But not withstanding the brilliant history of Mt. Carmel’s early days, when other churches appeared in the various villages and neighboring communities Mt. Carmel lost much of its former attraction, and did not draw the people from such a wide circle, though religious interest was still kept up by those living in the immediate community.  But in recent years many changes have occurred.  Many families prominent in church work have gone to other parts.  Some have died.  Some have gone to the cities seeking more lucrative employment than toiling amid the rocks and hills of the Blue Ridge.  Some, again, have moved their membership to the towns and villages nearby, while others have been drawn aside by the ever-present “evangelist.”  The membership at Mt. Carmel, therefore, has been greatly reduced though the work has not been totally abandoned.  The fifth Sunday of the month is much enjoyed there by the pastor of Loudoun Circuit.  But while the church in the rural  sections seems to have lost much in modern times by the multiplication of other churches in all the towns and villages, there has generally been an improvement at the latter points, where the conditions are more favorable.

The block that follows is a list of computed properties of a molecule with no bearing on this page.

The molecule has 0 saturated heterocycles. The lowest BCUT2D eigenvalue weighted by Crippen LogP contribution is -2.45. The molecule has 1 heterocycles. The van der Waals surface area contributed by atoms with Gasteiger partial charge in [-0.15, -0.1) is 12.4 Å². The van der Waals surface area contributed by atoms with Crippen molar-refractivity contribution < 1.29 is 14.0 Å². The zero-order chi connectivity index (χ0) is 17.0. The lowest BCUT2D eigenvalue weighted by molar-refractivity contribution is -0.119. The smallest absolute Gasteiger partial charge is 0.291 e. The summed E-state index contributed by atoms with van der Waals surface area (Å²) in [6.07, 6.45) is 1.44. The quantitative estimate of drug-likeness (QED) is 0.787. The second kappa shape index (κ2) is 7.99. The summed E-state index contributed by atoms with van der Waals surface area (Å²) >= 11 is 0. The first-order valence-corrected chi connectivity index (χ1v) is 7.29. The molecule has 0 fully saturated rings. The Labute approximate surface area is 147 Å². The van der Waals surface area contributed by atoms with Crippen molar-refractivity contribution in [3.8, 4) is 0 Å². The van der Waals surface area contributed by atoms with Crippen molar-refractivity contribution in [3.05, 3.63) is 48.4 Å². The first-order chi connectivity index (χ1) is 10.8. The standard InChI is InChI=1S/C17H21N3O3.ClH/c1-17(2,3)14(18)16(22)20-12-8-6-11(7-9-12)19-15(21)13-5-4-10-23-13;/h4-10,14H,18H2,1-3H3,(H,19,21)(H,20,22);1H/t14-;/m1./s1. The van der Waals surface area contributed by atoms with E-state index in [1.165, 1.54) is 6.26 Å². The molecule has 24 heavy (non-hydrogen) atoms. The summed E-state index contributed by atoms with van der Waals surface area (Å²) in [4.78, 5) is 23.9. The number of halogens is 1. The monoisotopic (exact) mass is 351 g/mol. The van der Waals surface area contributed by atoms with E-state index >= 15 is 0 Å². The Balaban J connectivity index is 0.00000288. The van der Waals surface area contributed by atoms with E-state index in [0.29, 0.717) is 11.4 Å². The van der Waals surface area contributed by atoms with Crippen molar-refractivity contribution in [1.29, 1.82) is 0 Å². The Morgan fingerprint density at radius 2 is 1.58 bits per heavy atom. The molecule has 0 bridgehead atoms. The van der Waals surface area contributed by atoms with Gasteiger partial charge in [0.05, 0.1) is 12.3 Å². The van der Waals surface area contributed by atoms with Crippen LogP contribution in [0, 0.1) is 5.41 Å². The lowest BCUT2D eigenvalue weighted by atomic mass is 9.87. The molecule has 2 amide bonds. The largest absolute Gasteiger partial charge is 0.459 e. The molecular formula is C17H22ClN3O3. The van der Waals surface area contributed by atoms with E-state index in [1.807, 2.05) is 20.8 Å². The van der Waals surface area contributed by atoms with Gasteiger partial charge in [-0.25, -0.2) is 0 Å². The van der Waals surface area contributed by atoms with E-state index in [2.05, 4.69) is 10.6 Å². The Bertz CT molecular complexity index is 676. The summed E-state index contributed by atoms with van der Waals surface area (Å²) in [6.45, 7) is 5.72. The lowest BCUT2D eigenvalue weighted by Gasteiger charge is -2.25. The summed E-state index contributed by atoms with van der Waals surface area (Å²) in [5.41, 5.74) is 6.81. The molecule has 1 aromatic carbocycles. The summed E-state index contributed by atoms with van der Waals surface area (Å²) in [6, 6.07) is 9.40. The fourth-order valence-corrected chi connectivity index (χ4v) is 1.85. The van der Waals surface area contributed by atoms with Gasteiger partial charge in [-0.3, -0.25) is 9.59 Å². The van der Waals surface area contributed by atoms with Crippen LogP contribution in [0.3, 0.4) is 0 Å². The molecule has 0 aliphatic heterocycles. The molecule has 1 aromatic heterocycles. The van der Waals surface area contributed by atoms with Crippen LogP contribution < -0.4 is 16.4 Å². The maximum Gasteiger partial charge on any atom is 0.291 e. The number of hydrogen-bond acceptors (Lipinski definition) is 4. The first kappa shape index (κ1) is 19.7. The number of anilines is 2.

So in Paris we still have a substantial following.  The M.E. Church, South is the only church for white people in this town.  We have it all our way.  But so far as afr as I can learn, it was not until 1869 that the Methodists in Paris took decided steps toward the erection of a church of their own.  In December of that year a lot was deeded to the M.E. Church, South by William W. Rogers.  The church was erected the following year, and a large number were gathered together from the surrounding community as charter members of the new church.  The Methodists were greatly encouraged and the church prospered from year to year.  At this time J.M. Rice was the class leader, Rev. David Shoaff was the preacher in charge and Revs. A.R. Martin and John Wolff were assistants.  Dr. Alpheus W. Wilson was presiding elder, and even at this early date was ranked among the great preachers of the Baltimore Conference, and we remember “there were giants in those days.”